Home Yes Klout Is Flawed, But Here’s Why You Should Give It a Chance

Yes Klout Is Flawed, But Here’s Why You Should Give It a Chance

MySpace co-founder Tom Anderson used to be known as “MySpace Tom,” because newly created Myspace accounts automatically included him as a default friend. Nowadays, he may as well be known as “Klout Tom,” because of his usage of and influence on the leading social networks of this era: Facebook, Google+ and Twitter.

Klout is a tool that measures your influence online. It puts a number on your ability to influence other people using social media. Tom’s Klout score is 77, which is relatively high. If your work in any way involves social media, it’s good to be influential in whatever your niche is. But is Klout really a meaningful way to track your influence? Should you be using it to help you in your career or life?

Ranking people on the Web has always been difficult and is often viewed as a form of elitism. There are other issues too. Social media is ripe with gaming, therefore how can anybody trust a ranking mechanism for social media? Also people have questioned the company’s motives – is Klout merely a front to farm influence metrics out to marketers?

Those are all valid concerns, but let’s focus on what value – if any – Klout provides to you, dear Reader.

Klout in a Nutshell

Klout aims to measure influence “based on your ability to drive action.” It relies on data from social networks, so when you first join you’re prompted to connect your social networks to Klout. Facebook, Twitter, Google+ (as of today) and other popular services. It’s by no means a comprehensive list of social networks, but with today’s addition of Google+ it now includes all of the biggies.

Once you’ve hooked up all of your social networks, Klout assigns you a “Klout score.” It also gives you three other measurements:

  • True Reach: How many people you influence
  • Amplification: How much you influence them
  • Network Impact: The influence of your network

Klout Tom

As mentioned above, Tom Anderson‘s Klout score is 77. He’s a power user of social networks. I guess he has the time to be, as his byline states “enjoying being retired” (and why not!).

Anderson currently has a True Reach of 49K, amplification of 22 and a network of 59. He’s influential, says Klout, in topics such as Social Media, Entrepreneurship and (ironically) Facebook.

Anderson’s Klout score recently jumped as a result of Klout adding Google+ to its rank (aside: my own Klout account hasn’t yet indexed Google+, so it doesn’t look like Google+ integration has rolled out to everybody yet).

Klout defines Anderson as a “Thought Leader” in his industry: “Your followers rely on you, not only to share the relevant news, but to give your opinion on the issues. People look to you to help them understand the day’s developments. You understand what’s important and your audience values that.”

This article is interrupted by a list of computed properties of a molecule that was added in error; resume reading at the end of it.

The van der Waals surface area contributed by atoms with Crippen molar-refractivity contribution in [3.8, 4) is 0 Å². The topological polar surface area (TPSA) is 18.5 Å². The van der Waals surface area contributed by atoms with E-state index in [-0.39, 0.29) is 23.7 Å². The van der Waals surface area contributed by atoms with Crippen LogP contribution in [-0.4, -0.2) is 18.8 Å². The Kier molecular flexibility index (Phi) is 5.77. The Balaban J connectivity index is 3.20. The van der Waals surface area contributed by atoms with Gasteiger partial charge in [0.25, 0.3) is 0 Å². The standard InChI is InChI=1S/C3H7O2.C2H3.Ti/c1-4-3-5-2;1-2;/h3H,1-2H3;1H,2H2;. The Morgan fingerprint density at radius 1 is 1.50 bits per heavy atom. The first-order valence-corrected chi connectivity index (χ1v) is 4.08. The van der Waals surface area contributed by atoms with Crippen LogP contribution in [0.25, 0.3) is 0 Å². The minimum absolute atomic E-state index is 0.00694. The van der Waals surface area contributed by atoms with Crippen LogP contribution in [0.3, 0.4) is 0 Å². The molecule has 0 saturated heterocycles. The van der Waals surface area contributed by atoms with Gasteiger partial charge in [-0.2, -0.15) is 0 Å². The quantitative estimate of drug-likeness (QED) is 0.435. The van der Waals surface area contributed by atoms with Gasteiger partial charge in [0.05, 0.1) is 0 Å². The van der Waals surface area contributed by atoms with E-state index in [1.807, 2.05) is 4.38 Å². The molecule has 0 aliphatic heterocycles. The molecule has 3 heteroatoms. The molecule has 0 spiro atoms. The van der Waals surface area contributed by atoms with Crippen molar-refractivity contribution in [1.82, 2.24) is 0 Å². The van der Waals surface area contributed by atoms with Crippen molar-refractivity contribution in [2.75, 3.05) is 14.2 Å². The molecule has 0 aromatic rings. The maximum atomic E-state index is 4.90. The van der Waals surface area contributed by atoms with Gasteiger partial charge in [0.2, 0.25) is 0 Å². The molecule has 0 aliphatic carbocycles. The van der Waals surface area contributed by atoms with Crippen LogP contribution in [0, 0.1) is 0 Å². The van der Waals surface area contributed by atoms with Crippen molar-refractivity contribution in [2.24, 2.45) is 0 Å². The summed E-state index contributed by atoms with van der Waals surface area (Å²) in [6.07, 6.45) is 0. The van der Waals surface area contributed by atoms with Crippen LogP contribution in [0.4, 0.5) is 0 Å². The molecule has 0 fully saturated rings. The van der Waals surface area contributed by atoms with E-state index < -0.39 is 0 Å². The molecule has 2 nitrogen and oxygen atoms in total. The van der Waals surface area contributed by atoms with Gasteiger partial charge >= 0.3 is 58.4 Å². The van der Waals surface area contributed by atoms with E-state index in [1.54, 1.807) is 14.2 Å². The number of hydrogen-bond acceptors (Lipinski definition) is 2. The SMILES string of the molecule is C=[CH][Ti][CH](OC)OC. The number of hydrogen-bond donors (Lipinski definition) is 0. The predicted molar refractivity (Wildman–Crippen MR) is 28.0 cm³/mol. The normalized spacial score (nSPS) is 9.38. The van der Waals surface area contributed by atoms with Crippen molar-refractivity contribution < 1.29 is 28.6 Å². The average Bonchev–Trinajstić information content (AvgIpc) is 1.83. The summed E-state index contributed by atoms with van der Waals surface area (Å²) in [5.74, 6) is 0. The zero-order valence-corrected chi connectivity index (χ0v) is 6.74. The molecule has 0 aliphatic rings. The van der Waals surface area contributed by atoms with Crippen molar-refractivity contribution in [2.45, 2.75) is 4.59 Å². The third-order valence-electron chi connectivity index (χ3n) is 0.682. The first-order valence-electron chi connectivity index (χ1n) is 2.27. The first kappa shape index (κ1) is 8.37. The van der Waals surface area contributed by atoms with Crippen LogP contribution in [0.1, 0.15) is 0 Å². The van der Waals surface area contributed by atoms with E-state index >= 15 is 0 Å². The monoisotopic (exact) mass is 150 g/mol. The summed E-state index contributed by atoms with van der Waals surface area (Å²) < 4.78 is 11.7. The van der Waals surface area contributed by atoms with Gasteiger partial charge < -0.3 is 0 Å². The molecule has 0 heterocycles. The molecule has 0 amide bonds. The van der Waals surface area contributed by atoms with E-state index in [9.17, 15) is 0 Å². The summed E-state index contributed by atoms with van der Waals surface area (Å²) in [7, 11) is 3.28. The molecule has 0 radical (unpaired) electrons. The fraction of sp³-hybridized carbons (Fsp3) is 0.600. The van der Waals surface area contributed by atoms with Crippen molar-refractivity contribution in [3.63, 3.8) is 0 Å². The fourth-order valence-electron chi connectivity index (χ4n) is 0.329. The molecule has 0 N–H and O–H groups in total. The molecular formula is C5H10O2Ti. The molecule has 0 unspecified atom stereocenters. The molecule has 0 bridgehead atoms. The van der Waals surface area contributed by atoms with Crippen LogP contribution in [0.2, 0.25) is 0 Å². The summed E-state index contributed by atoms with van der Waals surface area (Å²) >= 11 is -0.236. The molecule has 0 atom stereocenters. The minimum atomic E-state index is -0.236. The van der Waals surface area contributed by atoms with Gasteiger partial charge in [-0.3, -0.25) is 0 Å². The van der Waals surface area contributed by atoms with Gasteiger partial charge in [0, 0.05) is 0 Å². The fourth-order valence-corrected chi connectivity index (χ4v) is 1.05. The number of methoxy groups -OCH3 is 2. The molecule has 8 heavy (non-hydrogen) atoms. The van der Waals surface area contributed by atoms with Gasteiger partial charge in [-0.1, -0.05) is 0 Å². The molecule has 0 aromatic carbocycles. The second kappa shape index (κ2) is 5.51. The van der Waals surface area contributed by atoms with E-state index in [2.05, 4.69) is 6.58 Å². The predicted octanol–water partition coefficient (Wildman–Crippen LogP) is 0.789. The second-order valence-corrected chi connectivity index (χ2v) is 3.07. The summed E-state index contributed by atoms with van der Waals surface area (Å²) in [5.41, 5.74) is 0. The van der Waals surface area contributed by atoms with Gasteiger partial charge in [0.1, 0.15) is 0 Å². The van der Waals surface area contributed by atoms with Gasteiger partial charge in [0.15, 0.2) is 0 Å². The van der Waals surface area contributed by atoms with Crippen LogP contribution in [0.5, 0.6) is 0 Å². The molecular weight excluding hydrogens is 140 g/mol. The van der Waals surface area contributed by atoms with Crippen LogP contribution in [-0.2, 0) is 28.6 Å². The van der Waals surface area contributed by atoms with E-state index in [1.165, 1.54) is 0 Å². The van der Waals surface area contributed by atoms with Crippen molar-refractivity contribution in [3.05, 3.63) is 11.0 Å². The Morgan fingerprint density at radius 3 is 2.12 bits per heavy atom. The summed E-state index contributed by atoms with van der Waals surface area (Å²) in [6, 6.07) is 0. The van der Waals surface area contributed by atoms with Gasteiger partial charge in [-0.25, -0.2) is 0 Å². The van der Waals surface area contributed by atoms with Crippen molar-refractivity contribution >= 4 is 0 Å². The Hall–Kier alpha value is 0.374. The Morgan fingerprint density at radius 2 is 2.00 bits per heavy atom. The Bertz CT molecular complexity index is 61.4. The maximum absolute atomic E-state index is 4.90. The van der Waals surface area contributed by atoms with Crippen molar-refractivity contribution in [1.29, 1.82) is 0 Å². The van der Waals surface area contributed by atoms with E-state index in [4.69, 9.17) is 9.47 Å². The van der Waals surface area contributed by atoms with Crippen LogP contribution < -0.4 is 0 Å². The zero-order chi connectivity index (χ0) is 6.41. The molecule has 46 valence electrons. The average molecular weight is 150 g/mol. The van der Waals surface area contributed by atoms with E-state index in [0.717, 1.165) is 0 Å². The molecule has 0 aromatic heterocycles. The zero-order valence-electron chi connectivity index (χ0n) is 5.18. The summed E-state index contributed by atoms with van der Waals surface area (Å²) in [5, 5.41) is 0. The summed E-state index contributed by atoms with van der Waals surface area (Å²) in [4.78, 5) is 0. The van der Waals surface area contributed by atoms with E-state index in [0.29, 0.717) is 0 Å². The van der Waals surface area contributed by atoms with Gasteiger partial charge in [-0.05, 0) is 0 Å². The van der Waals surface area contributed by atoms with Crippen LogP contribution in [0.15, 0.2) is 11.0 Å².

Questions Over Data Accuracy

So how good is Klout at measuring the influence of Tom, not to mention the rest of us? That’s another contentious thing about Klout. Anderson himself, writing on his Google+, noted one possible issue:

“…they [Klout] don’t seem to be taking into account the new “subscriber” model on Facebook. I converted my personal Facebook account to allow subscribers about a month ago, and I now have near 900,000 subscribers.”

Anderson also noted that “Klout seems to be very Twitter-heavy in its scoring mechanism.” However, that was contradicted by the analysis of another social media influencer, Kim Sherrell (Klout score 67). According to Sherrell, Klout is now Facebook-heavy:

“This happened about the time Twitter power users saw significant drops, but [Facebook founding president] Sean Parker’s score was through the roof. At that point, he had been Tweeting for five minutes. There is no way [Parker] could have earned that score on Twitter. The data had to be coming from Facebook.”

Black Box

Klout’s main issue right now is that nobody can figure it out. It’s at best opaque, at worst gibberish. Uber-photographer Trey Ratcliff (Klout score 84) commented in my Google+ stream:

“I log in there every week or so to see if I can figure it out – I can’t! And it must be a little off because my score is higher than Tom Anderson’s — that doesn’t seem right.”

I know my Klout score (currently 60) is off, because it hasn’t accounted for Google+ yet.

But while data accuracy and believability is a problem for Klout, we should cut them some slack. They only just added Google+ and they’re probably continually tweaking their algorithms. We’ve seen over 2011 how fast changing the social networking landscape has become – Google+ launched in late June, Facebook has morphed and added new features at an impressive pace, and Twitter has continued to change things up.

So Should You Use Klout?

Klout’s business plan is undoubtedly geared towards giving its influence data to marketers. Even so, I think it’s useful to have a personal Klout score and to track it.

Looking for an alternative to Klout? Check out 17 Alternatives to Klout

There will continue to be inconsistencies and complaints, about Klout scores and what they mean. But if your work involves social media, then influence is a key metric. Also it’s worth heeding the advice of Kim Sherrell, who discovered that “the real benefit [in Klout] is the valuable professional contacts.”

Yes Klout is flawed, but currently it’s the leading contender offering influence metrics. It will likely get better over time. So I’d advise to run with it and see how useful it is for you. If you’re a regular Klout user, or if you tried it but didn’t like it, I’d love to hear your thoughts in the comments.

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